Wednesday, May 15, 2013

Writer's Block

They say the more you do something, the better you will get at it. It should be no secret that I enjoy writing. This is my third blog attempt, each on focused a little differently. I find difficulty in blogging, however, because I think the majority of people who I'm already connected with won't be interested in a lot of the things I could sit down to talk about.

For instance, I finished A Dance With Dragons tonight. It's the 5th book in George RR Martin's A Song of Ice and Fire series which has been made wildly popular by the show Game of Thrones on HBO. I had read the previous four books a while ago but was reluctant to read the 5th book because it garnered pretty negative reviews from readers (especially on amazon).

However, when compiling a list of 30 books to read, I went ahead and added it onto the list. It took me three weeks to read it, and I absolutely loved it! It continues the very adult saga of Martin's world, but is hands down the greatest fantasy literature over (Yes, move over Tolkein)!

My greatest frustration, however, is Martin's incessant use of cliff hangers. There are what feel like 100 cliffs that we're hanging on, waiting for the next volume of the epic series. There were 6 years between the publication of the 4th and 5th books. I'm horribly anxious for the next book in the series!

But alas, most of my friends don't want to read my musings on that book. So, I could write about some new music. I recently picked up 2 albums from Benjamin Dunn from The first one is called Fable. It's an amazing album. RadioU plays 2 singles from the album, and I loved both of the songs.

Fable (at least for the first 5-6 songs) plays on a litany of Narnia references. If you've gotten to know me at all over my life, you may know that The Chronicles of Narnia has a very special place in my heart. The Narnia novels remain one of my favorite book series of all time.

Sail to the End speaks about Reepicheep and his journeys to the end of the world to travel to Aslan's country.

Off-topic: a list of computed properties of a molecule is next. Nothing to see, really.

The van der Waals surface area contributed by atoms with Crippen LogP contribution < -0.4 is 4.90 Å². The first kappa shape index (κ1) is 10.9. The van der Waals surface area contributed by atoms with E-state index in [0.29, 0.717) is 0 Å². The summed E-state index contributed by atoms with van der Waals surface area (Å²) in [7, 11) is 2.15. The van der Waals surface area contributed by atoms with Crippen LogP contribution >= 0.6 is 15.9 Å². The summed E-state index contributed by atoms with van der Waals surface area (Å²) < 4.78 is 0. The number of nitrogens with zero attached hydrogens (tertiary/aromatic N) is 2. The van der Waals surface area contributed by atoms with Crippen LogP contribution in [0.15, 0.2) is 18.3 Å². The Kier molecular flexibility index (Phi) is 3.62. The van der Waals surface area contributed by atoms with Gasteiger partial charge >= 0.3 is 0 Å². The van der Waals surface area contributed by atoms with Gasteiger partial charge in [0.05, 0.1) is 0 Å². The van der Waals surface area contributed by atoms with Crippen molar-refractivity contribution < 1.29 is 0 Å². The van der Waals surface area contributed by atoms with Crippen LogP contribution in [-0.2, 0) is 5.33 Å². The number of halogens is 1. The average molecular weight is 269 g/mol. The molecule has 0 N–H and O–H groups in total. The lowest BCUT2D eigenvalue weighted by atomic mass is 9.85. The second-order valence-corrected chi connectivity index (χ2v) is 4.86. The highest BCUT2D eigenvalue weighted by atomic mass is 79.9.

My Name is Eustace is a wonderful song rendition of Eustance Clarence Scrubb being transformed by Aslan's grace and mercy.

Sing references the Emperor/Aslan creating the world of Narnia by singing it into being.

But alas, I'm not sure I'm musically aware enough to write an entire post about an album (or even two). However, I highly recommend the Benjamin Dunn albums. Find them and get them!

What I could spend a lot of time talking about is my idea for a gaming adventure. I want to have an adventure published by next August. This gives me more than a year to get an adventure written and published. I also want to fill a journal up with only gaming ideas (not necessarily just Pathfinder). Why gaming ideas? Because gaming forces me to be creative. Writing is a creative endeavor, but writing for gaming really embraces my imagination in a completely different way.

So, I went to Barnes and Noble and got a new "Gaming Journal." I must admit, I actually bought my first Moleskine journal. After using it a little, I can see why they're so popular.

Anyrate, I've started brainstorming ideas for my new adventure. I have a title and a very loose concept in my head. I spent a few hours yesterday writing down a lot of information on the setting of the adventure. It needs to be loose enough to fit into any campaign world, and not be tied down to a single campaign setting.

I can literally feel more than 3/4 of my readers clicking away from this post already.

The issue I'm having, though, is where to begin?! I can see the end-game really well. Kill the BBEG (That's gamer talk for Big Bad Evil Guy), take treasure, WIN!

I can see the mid-points well. Get to BBEG, travel through dungeon full of traps and monsters.

But the beginning of adventures is so vexing for me. How do great stories begin?

A hole in the ground.
The beheading of a Night's Watch Deserter.
4 children avoiding the blitz by moving into a country mansion.
Traveling along the road in the desert and being blown up.
A traveling merchant singing a song about hot nights before peddling his wares.

(Bonus points to anyone who can name all 5 of those stories based only on my interpretation of their beginnings)

What about you, I've hit some writer's block, can you help? What's a great way to begin an adventuring story? The old school gaming trope is to meet in a tavern, get the mission pitched, save the world. So, I'd prefer to avoid that type of introduction altogether.

At any rate, thanks for reading. Leave comments below!


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